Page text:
Kristin Pollack teaches at Smyrna High School in Smyrna, Tennessee
Richard III, 1.1
What's On for Today and Why
In preparation for an assessment in which students will place Richard's villainy in historical/cultural context, students will create a list of historical and fictional figures and identify the qualities and behaviors that make them villains. Students will learn how an audience's attitude towards "evil" figures can be more complex than a first reading suggests and gain an appreciation for the complicated nature of Shakespeare's characters.
This lesson will take approximately 80 minutes.
What You Need
List of villain figures
Copies of Richard's first soliloquy (1.1.1-51)
Available in Folger print edition and Folger Digital Texts
Excerpts of chapters 15 and 18 from Machiavelli's The Prince
The historical, political, and diplomatic writings of Niccolo Machiavelli / translated from the Italian by Christian E. Detmold.Boston : Houghton, Mifflin and Co., 1891, c1882.
The Prince extract 1
The Prince extract 2
The Prince extract 3
The Prince extract 4
What To Do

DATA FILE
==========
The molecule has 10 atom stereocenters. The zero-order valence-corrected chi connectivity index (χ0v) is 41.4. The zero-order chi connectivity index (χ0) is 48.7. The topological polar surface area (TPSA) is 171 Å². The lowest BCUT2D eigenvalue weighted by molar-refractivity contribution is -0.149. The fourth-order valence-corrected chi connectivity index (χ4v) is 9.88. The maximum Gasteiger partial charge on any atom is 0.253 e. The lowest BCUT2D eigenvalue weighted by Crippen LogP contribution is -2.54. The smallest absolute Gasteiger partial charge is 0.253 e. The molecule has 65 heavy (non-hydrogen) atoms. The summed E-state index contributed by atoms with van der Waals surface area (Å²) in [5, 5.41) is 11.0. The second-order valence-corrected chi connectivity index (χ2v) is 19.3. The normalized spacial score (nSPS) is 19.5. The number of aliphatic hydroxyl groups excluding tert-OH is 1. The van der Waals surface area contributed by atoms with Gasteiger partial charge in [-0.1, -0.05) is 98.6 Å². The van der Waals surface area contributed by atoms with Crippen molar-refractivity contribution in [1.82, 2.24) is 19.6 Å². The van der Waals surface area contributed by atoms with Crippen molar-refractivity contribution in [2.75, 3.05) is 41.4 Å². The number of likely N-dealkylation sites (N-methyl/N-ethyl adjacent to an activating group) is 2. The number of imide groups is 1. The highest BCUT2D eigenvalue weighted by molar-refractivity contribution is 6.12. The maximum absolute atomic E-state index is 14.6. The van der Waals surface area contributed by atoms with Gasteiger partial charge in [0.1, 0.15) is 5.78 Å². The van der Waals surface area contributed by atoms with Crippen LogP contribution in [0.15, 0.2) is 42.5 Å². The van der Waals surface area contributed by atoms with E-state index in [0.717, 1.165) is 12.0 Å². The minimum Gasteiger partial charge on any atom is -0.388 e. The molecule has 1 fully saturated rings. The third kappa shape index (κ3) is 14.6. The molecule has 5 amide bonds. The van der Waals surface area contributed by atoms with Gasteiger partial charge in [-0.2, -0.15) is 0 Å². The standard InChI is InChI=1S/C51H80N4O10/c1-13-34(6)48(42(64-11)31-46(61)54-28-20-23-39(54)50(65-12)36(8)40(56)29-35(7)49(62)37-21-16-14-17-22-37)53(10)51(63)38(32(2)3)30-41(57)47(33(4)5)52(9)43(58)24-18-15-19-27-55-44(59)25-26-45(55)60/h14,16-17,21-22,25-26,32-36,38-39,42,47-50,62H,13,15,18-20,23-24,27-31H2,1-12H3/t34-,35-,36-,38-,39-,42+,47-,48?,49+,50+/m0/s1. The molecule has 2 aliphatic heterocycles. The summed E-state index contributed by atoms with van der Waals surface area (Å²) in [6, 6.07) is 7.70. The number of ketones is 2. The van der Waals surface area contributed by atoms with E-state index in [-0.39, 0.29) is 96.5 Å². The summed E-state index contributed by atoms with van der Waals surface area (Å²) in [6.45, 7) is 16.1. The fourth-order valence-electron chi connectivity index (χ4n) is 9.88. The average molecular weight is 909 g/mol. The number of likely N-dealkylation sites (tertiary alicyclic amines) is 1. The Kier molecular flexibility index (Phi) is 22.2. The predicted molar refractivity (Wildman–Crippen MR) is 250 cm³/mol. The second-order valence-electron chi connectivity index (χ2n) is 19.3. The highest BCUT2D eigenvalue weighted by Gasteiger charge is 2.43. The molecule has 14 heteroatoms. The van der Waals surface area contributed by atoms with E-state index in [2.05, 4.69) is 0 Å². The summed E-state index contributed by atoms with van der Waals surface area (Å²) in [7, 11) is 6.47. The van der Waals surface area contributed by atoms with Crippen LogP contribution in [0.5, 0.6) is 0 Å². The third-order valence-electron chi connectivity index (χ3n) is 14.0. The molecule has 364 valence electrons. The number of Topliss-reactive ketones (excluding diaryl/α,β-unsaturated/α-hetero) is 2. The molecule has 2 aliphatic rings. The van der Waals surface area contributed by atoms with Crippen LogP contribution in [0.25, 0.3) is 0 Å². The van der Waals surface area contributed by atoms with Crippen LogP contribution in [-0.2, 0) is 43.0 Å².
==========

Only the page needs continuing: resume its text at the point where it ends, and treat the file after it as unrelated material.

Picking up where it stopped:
1. Write the names of three or four familiar historical or fictional villains on the board. Some suggestions: Voldemort, Mussolini, Darth Vader, Stalin. Have students brainstorm several other well-known villain figures.
2. Ask students what makes the names on the list stand out as villains. What characteristics do they have in common?
3. Have students readRichard's first soliloquy (1.1.1-51) round robin style arranged in a circle. Direct students to underline words and images that have negative connotations and create a group list on the board. Discuss the bearing these words and images have on the passage and what sort of impression it sets up of Richard as a character.
4. Hand out copies of the excerpts from Machiavelli's The Prince and have students read in order to understand the political idealogies and circumstances of Shakespeare's era. Discuss Richard III in light of The Prince's basic assumption that any action taken to secure and maintain political power is justified.
How Did It Go?
Were students able to come up with some "standard" villain qualities using familiar examples? Were they able to see how Richard III fit some of these qualities and what is involved in the creation of a villain character? Do they have an understanding of the ways in which Shakespeare sets up characterizations and how he shapes his audience's attitude towards the characters he creates? Do they see how the political ideologies of the period may have influenced the way its literature was written and received?
If you used this lesson, we would like to hear how it went and about any adaptations you made to suit the needs of YOUR students.